LONDON (Reuters) - G4S (GFS.L), the world’s largest security services firm, plans to raise about 600 million pounds ($932 million) by selling shares and assets as its new boss seeks to restore its battered reputation by cutting debt and focusing on emerging markets.
Chief Executive Ashley Almanza, a former executive at oil and gas firm BG Group BG.L, was promoted from finance chief in June after a string of blunders by his predecessor, including a failed takeover bid in 2011, a botched contract to staff the 2012 Olympic Games and a profit warning in May.
He said on Wednesday he would give a detailed plan in November, but that the initial measures he was putting in place should help to avoid a costly credit-rating downgrade, improve profit margins and start to deliver tangible benefits in 2014.
Panmure Gordon analyst Mike Allen welcomed Almanza’s debut announcement as chief executive. “We applaud the quick work undertaken by management to re-structure the group and shore up the balance sheet,” he said.
At 0905 GMT, G4S shares were up 3.7 percent at 255.14 pence, the biggest rise by a UK blue-chip company and reversing early losses. Shares often fall following the announcement of equity fundraisings, as these cut earnings per share for investors.
G4S, which runs services from managing prisons and transporting cash to guarding the Wimbledon tennis championships, aims to benefit from a trend among cash-strapped governments and businesses to outsource security work.
However, it has come under pressure as governments in developed markets in particular have cut back services.
The company said its first-half operating profit margin slipped to 5.5 percent from 5.9 percent in the same period last year, reflecting a lost prison contract in the Netherlands and squeezed pricing in Britain and elsewhere in Europe.
Net debt rose to 1.95 billion pounds as of June 30, some 3.2 times earnings before interest, tax, depreciation and amortization compared with a target of 2-2.5 times.
However the group, which wants to grow revenue in developing markets in Asia, Africa and Latin America from a third to half of its total, said it had a global sales pipeline of 4 billion pounds. It did not provide details, but noted strong demand from financial services, mining and government sectors in Africa.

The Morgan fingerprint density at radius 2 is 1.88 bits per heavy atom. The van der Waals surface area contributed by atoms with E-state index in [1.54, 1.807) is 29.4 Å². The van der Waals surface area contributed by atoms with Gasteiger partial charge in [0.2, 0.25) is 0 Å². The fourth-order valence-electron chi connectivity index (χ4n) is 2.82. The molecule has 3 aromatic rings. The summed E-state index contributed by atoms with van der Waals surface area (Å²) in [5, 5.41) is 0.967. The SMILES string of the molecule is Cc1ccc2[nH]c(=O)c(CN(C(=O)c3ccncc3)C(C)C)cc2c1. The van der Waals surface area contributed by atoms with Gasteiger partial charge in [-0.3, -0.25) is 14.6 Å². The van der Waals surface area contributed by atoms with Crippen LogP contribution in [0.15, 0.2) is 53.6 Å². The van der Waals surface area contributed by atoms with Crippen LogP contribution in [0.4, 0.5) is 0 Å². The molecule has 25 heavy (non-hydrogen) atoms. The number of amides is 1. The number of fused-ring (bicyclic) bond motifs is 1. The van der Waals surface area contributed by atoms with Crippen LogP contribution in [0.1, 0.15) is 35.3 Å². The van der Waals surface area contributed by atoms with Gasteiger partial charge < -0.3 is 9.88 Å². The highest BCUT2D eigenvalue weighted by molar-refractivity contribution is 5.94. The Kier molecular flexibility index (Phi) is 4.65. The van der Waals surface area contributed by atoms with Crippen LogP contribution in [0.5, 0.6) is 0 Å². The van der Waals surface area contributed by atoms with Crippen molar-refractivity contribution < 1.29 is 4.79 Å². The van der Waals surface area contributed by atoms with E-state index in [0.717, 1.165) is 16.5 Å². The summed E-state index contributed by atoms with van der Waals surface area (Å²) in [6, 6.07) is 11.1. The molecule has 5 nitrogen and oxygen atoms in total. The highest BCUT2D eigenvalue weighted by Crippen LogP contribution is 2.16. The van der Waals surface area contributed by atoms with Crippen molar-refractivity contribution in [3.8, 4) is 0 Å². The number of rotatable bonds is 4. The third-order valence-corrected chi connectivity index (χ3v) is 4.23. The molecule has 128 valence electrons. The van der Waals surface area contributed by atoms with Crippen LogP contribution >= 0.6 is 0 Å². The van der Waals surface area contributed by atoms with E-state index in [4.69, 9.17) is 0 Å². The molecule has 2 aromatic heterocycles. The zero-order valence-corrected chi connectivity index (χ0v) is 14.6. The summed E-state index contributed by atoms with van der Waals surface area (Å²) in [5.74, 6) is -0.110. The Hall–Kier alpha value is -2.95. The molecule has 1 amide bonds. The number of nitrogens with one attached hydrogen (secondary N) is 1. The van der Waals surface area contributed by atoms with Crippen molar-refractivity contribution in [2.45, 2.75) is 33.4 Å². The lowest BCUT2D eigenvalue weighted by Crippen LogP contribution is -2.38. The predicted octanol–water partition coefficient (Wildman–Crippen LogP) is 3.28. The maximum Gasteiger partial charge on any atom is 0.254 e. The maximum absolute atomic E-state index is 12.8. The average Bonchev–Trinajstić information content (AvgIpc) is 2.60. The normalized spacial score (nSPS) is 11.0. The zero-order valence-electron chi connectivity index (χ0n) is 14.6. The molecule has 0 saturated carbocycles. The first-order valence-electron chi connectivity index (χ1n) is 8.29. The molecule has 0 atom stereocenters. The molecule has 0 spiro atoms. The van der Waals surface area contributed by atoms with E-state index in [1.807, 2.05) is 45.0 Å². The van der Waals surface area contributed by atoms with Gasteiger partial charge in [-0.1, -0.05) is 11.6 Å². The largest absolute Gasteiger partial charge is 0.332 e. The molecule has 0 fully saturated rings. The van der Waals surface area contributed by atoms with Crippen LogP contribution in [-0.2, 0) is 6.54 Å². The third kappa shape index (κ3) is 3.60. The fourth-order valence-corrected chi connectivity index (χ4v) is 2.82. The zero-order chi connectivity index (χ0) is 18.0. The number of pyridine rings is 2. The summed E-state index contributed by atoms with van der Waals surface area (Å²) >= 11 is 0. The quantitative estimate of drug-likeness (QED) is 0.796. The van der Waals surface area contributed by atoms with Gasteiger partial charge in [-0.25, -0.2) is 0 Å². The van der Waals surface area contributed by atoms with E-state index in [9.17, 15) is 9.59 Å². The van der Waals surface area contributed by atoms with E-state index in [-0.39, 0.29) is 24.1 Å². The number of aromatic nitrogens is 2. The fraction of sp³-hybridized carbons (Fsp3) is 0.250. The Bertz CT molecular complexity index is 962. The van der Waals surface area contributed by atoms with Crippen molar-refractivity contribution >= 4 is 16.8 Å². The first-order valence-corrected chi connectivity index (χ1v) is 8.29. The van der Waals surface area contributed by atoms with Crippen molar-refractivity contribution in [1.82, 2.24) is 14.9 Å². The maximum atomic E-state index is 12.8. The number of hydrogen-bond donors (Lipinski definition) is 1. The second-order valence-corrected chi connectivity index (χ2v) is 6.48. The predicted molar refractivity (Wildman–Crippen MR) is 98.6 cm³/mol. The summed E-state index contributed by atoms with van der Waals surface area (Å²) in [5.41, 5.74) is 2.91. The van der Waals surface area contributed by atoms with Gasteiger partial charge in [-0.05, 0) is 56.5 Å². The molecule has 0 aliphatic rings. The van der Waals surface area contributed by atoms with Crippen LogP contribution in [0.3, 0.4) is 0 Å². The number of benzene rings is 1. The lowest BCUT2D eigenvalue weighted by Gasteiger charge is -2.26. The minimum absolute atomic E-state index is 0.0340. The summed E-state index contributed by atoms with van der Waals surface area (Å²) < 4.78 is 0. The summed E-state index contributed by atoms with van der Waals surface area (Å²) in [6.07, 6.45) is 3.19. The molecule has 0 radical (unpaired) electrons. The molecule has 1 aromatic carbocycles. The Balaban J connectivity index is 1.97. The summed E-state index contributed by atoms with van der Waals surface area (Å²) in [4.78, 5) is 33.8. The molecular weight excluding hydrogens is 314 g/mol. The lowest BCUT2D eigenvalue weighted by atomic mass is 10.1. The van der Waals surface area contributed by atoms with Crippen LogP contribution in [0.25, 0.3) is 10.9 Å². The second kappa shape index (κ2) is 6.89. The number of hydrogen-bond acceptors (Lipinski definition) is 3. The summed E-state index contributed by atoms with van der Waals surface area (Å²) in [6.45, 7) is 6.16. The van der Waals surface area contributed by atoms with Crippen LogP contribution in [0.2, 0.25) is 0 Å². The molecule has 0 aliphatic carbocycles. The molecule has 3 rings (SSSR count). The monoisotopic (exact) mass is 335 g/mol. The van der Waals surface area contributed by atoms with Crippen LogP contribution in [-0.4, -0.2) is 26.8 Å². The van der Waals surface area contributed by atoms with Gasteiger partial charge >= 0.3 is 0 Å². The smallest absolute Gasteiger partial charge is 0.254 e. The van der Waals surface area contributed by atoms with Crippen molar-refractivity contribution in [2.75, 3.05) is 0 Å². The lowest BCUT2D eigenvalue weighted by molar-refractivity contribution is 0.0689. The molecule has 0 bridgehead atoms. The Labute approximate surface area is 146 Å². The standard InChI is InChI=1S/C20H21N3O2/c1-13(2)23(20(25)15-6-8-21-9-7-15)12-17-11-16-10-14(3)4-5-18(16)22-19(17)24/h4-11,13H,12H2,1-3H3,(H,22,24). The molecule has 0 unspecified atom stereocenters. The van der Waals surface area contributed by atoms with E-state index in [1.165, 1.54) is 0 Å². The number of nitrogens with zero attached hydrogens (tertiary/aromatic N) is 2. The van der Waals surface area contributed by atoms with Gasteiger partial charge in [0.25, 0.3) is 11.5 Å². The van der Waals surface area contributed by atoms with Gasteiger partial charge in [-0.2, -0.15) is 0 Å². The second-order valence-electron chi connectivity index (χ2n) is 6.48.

“G4S has excellent market positions, particularly in developing markets and as a result of which we have very material growth opportunities,” Almanza said.
G4S, which leads rival Sweden’s Securitas (SECUb.ST) by sales, said it would place 140.9 million new ordinary shares representing up to 9.99 percent of its existing share capital with new and existing investors via an accelerated bookbuild.
That equates to around 350 million pounds at current prices.
The company said its largest shareholder, Invesco, supported the placing and intended to participate in it. Citigroup (C.N), JP Morgan (JPM.N) and Barclays (BARC.L) are joint bookrunners for the share sale.
G4S also said it would sell a number of businesses, likely to be in developed markets, which could raise up to 250 million pounds in the next year, and would restructure other units in a group which spans 125 countries in order to improve margins.
On Wednesday - and included in the asset sale total - G4S said it had agreed to sell its Canadian cash security and Colombia Data solutions businesses for 100 million pounds. The sale of its U.S. business was ongoing, it added.
G4S said it had taken a one-off charge of 180 million pounds following a review of its assets and that it had started restructuring programs - including cutting staff numbers and ending some lower-margin services - in Britain, Ireland and Europe at a cost of 30-35 million pounds over 2013 and 2014
Almanza declined to give an operating margin target.
First-half operating profit came in at 201 million pounds, little changed from a restated 202 million a year earlier, with turnover up 7.2 percent to 3.65 billion pounds.
The firm also named Misys’s Himanshu Raja as its new chief financial officer on Tuesday.
($1 = 0.6435 British pounds)
Editing by Mark Potter